Monday, September 19, 2005

Music and Emotion

Dave Munger has a good post up about a study on the effect of tempo and mode (major or minor) on the perception of emotion. I offer some criticism, however. Emotion was limited to happy and sad, which is far simpler than the most-used models of emotion in psychology. This will skew the results when multidimensional responses are forced into a two-choice response.

This study reminds me of a paper given at the Leipzig conference last spring. Emmanuel Bigand and his team decided to investigate how quickly people identify the emotion of a musical work. They made 27 musical excerpts one second in duration, and asked participants to group the works by their emotional similarity. There was a high degree of agreement between subjects and within subjects, even with this very short time period. In fact, the results even agreed with a similar experiment using 25-second excerpts, suggesting that 1 second is enough to convey emotional content. Emboldened by these results, Bigand's team had participants evaluate how emotionally moving a variety of excerpts were on a 10 point subjective scale. These excerpts started as only 250 milliseconds. Next, the participants judged the same excerpts, but they were extended to 500 ms, and then 1, 2, 5, and 20 seconds. Incredibly, some judgements were consistent from the 250 ms duration through the 20 second duration, meaning that the listeners made the judgments of emotional affect in very short time periods.

As a tangent, Emmanuel Bigand has an interesting Shockwave animation of Chopin's Prelude in E major. While it is a serious explication of the cognitive significances of Fred Lerdahl's Tonal Pitch Space, it's also plain old fun to watch. Zoom out to get the big picture, or zoom in to watch the movement among the "moons".

E. Bigand, "The Time course of emotional responses to music," paper presented at The Neurosciences and Music - II conference in Leipzig, Germany on May 7, 2005.


Michael J. West said...

I understand your criticism of the Munger piece, but I dispute it. The models of emotion as "happy" and "sad" are extremely useful in musical analysis because its emotional quality is so subjective to the listener. In fact, it might even be more subjective as the music's complexity is greater.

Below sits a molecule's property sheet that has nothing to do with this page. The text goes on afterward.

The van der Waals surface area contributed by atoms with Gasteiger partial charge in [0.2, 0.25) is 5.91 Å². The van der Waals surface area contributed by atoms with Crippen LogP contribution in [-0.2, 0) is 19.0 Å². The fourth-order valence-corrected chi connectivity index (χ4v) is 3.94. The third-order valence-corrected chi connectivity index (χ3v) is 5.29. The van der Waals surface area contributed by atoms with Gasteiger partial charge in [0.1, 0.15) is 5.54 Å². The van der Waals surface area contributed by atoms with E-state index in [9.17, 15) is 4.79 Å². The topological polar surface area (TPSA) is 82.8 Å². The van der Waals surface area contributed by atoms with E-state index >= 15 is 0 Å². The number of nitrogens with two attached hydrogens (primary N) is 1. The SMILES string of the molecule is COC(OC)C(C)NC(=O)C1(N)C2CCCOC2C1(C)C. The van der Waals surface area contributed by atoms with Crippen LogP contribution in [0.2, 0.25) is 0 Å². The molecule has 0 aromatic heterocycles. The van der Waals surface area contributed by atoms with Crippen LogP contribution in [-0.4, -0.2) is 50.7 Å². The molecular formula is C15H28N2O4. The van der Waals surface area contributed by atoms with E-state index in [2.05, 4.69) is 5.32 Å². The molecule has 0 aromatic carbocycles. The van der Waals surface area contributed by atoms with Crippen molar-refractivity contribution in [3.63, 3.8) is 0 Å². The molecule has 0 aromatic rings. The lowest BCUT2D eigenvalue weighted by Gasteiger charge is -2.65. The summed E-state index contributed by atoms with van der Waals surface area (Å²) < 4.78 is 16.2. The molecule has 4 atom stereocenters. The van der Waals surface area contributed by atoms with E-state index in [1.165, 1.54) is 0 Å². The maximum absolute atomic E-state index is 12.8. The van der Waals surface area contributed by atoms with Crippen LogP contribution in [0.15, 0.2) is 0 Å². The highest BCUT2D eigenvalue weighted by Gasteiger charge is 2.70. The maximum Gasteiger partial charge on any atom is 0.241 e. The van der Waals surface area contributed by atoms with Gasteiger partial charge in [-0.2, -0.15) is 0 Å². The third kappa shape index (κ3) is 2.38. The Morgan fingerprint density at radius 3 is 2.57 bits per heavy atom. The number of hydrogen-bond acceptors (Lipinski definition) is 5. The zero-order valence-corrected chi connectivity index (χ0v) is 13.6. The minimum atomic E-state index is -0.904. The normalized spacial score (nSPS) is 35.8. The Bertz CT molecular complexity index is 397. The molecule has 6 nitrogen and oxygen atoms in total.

Put another way, the dimension and details of the "happiness" or "sadness" of the music can only be gauged by what it specifically evokes in the listener. If a Bach piece, or a Dexter Gordon one, reminds me of a specific time or place in my life, that colors the whole perception, doesn't it?

So "happy" and "sad"--possibly the most simple emotional characterization you can work with--has to be kept pretty much to the Least Common Denominator. Trying to give it more depth can only skew the possible responses away from one portion or another of the audience sample.

Scott Spiegelberg said...

First, I should clarify that my criticism is of the research done by Dalla Bella et al, not the post by Dave Munger.

Second, it is the very limiting nature of only two dimensions that make the happy/sad contrast less useful for psychological studies. As you say, music is very complex in emotional content, and a study that only samples a tiny fragment of that emotional content is not giving an accurate picture.

One easy fix would be to include another dimension, activity. Many models of emotion have a Cartesian map of Positive/Negative for one axis and Active/Passive for the other axis. SOme pieces are judged as neutral in terms of happiness or sadness, but can be exciting or sleepy. Others have mixes of the two axes, allowing for a simple way to measure more complex emotional judgements.

Michael J. West said...

I should also clarify: I'm not a psychologist by any means. I'm merely a music appreciator (if such a term exists).

But in my purely lay opinion, it does still seem to me that even the double-axis emotional model would provide heavily subjective responses. I'm thinking particularly of Deryck Cooke's models, with the famous characterization of the augmented fourth as "active anguish in a context of flux."

Just a little too complicated to have any universal meaning, at least from my unschooled perspective.